Highly productive people almost always delegate a few tasks to others. That’s because delegation is the way to get more done without sacrificing quality. It also allows you to spend time enjoying your life outside of work and business.
But delegation isn’t always easy. If you’ve never delegated before, or if you’ve delegated in the past only to see poor quality, you may struggle with this concept. So here are a few tips to keep in mind when it comes to delegating….
Start with Training
Delegation almost always involves training the other person. You can’t just hand off fifty tasks to someone else and expect them to be done according to your standards. You have to spend time preparing and instructing your assistants.
This means if you want a sixty-page eBook written, you might need to provide an outline. You should also give your writer a copy of one of your recent eBooks so they can get a feel for your voice and tone.
When you’re first delegating a task, understand that the person helping you may have frequent questions. Don’t dismiss these questions. Instead, take time to personally answer them, explaining your logic.
If your assistant is taking the time to ask questions, it means they value the work they’re doing. They want it to live up to your standards. So be patient and encourage their questions. You may even want to follow up with them every few days to see if they’ve encountered any new questions.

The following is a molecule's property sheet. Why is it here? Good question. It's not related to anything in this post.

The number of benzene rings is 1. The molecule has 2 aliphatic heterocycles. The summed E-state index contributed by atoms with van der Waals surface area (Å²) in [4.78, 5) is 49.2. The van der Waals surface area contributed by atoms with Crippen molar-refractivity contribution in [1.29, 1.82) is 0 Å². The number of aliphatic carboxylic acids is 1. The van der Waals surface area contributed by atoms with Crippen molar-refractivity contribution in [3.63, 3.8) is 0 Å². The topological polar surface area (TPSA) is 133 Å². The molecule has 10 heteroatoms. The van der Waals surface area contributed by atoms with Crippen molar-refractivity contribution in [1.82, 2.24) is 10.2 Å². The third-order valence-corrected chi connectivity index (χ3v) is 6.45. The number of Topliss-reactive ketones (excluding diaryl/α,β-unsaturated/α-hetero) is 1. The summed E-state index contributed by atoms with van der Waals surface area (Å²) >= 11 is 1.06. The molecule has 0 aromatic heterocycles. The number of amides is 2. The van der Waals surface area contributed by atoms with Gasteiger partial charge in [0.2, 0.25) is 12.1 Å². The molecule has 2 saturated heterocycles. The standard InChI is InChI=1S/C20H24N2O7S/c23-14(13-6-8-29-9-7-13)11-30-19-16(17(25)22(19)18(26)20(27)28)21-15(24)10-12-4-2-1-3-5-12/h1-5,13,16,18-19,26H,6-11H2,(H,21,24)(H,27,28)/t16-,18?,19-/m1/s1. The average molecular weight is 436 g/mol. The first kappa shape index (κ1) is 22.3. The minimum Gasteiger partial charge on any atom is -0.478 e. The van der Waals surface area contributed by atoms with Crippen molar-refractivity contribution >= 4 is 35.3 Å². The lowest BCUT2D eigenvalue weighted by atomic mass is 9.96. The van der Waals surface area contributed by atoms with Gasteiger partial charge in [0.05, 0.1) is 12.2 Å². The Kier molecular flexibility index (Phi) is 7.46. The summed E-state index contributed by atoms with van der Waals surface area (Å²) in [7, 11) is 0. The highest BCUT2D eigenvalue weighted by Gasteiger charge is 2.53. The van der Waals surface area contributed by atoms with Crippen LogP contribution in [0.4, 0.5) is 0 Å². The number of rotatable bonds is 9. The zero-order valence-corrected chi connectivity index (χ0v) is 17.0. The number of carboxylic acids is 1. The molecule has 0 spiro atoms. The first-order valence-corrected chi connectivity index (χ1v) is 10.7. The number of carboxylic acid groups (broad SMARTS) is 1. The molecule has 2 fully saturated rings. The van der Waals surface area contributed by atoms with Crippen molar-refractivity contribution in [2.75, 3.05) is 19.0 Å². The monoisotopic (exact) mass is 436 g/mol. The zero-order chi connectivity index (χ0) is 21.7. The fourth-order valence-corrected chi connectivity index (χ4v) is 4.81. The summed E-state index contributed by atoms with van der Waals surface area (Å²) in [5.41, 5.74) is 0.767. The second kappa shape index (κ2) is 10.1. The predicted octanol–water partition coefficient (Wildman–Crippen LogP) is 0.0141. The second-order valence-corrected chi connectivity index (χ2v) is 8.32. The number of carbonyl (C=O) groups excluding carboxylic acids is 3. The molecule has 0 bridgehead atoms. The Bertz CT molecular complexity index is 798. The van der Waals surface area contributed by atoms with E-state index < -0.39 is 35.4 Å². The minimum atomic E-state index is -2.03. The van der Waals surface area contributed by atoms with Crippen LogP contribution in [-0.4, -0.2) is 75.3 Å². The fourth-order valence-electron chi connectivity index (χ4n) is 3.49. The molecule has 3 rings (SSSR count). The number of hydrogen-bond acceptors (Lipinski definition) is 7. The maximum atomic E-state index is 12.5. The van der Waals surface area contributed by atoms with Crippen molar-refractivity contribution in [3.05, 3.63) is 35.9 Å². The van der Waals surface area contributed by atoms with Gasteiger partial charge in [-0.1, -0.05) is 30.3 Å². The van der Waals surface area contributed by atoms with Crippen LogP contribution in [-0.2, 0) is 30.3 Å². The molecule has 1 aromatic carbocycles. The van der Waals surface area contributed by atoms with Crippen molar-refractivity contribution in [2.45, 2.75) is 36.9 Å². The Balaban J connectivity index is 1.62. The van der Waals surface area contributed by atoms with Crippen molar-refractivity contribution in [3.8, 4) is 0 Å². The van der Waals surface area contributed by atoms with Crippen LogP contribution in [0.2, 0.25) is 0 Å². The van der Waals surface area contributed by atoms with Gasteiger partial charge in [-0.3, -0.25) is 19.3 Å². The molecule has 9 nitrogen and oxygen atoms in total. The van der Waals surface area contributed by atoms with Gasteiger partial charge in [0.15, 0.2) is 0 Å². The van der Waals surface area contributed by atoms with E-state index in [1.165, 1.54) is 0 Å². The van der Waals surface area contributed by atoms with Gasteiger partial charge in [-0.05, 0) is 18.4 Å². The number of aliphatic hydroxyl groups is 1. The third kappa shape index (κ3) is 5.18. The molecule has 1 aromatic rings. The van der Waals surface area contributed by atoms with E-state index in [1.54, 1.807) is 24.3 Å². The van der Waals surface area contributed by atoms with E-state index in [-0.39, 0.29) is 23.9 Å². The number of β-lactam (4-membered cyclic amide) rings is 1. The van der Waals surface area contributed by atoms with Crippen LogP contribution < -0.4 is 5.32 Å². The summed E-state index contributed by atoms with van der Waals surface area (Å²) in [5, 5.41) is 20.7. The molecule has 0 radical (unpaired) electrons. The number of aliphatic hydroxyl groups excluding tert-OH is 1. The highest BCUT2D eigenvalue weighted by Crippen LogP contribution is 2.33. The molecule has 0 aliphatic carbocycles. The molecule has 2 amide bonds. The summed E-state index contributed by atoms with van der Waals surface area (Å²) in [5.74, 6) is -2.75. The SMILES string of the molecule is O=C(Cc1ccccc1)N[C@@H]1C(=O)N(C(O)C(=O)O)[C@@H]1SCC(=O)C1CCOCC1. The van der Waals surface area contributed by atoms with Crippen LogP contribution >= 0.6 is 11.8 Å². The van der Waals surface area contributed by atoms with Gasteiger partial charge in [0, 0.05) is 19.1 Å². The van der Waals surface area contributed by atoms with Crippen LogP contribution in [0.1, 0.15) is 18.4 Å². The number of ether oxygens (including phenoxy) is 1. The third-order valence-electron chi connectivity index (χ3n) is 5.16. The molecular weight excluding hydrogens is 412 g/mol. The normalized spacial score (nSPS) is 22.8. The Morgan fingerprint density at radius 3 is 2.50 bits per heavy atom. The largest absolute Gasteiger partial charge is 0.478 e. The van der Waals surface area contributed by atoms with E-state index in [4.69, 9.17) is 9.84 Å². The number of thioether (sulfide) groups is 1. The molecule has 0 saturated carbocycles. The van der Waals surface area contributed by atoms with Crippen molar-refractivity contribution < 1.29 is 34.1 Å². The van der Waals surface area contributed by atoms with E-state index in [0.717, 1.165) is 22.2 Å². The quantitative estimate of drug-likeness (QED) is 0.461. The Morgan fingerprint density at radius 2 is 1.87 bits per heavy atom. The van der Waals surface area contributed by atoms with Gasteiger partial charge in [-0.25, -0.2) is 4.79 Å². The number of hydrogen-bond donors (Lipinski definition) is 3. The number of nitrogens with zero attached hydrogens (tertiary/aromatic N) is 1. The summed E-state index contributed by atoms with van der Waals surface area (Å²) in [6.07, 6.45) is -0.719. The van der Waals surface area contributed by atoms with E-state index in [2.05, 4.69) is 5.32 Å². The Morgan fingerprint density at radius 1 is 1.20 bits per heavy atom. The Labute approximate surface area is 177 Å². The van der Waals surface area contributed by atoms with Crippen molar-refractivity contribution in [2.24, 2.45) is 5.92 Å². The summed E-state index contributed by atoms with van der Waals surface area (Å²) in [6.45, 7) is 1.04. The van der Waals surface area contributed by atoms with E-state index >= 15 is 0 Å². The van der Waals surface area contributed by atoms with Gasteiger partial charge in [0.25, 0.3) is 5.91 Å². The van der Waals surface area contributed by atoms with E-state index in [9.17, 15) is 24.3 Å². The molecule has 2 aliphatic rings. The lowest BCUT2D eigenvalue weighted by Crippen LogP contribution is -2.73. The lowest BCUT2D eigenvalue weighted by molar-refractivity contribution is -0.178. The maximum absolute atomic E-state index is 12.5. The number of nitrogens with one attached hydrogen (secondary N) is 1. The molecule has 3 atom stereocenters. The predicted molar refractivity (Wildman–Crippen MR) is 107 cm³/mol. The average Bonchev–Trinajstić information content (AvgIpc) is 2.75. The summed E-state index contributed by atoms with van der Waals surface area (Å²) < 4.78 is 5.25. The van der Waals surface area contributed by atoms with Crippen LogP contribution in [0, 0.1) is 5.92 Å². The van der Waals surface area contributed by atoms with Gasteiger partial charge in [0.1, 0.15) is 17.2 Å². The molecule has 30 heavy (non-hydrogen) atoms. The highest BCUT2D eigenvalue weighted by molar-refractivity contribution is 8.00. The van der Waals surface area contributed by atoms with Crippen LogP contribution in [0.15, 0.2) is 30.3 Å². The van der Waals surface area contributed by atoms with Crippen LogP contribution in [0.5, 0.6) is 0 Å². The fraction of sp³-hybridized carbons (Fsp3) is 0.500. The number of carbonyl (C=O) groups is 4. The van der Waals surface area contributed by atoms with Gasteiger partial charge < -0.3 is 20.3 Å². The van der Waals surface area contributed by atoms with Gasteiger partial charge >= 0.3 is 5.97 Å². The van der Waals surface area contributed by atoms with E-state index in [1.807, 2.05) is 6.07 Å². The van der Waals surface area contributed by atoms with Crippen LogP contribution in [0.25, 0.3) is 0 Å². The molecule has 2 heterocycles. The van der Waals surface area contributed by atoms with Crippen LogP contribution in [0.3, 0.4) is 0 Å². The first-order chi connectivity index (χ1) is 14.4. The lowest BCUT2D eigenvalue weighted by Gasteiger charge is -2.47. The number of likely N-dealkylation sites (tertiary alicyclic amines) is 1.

If you’re delegating a lot of work at once, you need to establish the important projects from the others. Remember, your assistant is not a mind reader. She doesn’t know if you want your eBook written first or if the copy for your website should be her top priority.
Don’t confuse your assistant by labelling everything a priority. Instead, clearly number the projects so your assistant never has to wonder what they should be working on.
Once a project has been completed, don’t ignore your assistant. Instead, if the work was done correctly, thank them and praise them for a job well done.
But if there are areas that could be improved, be open and honest about that. For example, you might say, "I love the way you wrote the eBook but, in the future, I want you to include more case studies from customers. I can provide you with these ahead of time."
Ask for Feedback
Feedback is a two-way street. Don’t assume that just because the project looks great, it went off without a hitch. Instead, talk to your assistant. Ask how they think the situation could have been improved.
Did they need a brainstorming session with you to outline the sales page? Could they have used an outline for that short report? Would talking directly to the web developer have been helpful for handling the upload process?
When you get feedback, don’t just listen. Act on it! Show your assistant you value their input by taking their suggestions and using them to improve future projects.
Delegation is one of the best ways to boost your productivity. But you must enter into it with the right mindset. This will help you get more out of your assistant and make the process more enjoyable.